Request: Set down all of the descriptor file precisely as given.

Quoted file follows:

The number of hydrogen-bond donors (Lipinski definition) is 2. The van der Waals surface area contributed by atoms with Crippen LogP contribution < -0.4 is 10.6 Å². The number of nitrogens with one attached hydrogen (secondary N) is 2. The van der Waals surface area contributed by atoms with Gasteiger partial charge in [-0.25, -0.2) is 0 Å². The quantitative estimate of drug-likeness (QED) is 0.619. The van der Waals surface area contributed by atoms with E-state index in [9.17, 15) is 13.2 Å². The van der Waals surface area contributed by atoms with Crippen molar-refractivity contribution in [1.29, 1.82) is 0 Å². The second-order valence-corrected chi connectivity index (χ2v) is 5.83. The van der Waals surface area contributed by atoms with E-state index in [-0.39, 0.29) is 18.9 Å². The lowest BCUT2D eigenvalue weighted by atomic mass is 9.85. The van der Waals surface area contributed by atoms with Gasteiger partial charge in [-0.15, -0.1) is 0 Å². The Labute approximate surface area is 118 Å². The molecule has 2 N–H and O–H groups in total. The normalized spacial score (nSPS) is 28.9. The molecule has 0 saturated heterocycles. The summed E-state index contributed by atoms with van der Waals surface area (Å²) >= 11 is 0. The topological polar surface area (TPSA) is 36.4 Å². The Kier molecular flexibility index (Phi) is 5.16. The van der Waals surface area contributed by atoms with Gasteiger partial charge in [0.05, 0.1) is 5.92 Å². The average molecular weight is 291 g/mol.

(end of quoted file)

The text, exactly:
The number of hydrogen-bond donors (Lipinski definition) is 2. The van der Waals surface area contributed by atoms with Crippen LogP contribution < -0.4 is 10.6 Å². The number of nitrogens with one attached hydrogen (secondary N) is 2. The van der Waals surface area contributed by atoms with Gasteiger partial charge in [-0.25, -0.2) is 0 Å². The quantitative estimate of drug-likeness (QED) is 0.619. The van der Waals surface area contributed by atoms with E-state index in [9.17, 15) is 13.2 Å². The van der Waals surface area contributed by atoms with Crippen molar-refractivity contribution in [1.29, 1.82) is 0 Å². The second-order valence-corrected chi connectivity index (χ2v) is 5.83. The van der Waals surface area contributed by atoms with E-state index in [-0.39, 0.29) is 18.9 Å². The lowest BCUT2D eigenvalue weighted by atomic mass is 9.85. The van der Waals surface area contributed by atoms with Gasteiger partial charge in [-0.15, -0.1) is 0 Å². The Labute approximate surface area is 118 Å². The molecule has 2 N–H and O–H groups in total. The normalized spacial score (nSPS) is 28.9. The molecule has 0 saturated heterocycles. The summed E-state index contributed by atoms with van der Waals surface area (Å²) >= 11 is 0. The topological polar surface area (TPSA) is 36.4 Å². The Kier molecular flexibility index (Phi) is 5.16. The van der Waals surface area contributed by atoms with Gasteiger partial charge in [0.05, 0.1) is 5.92 Å². The average molecular weight is 291 g/mol.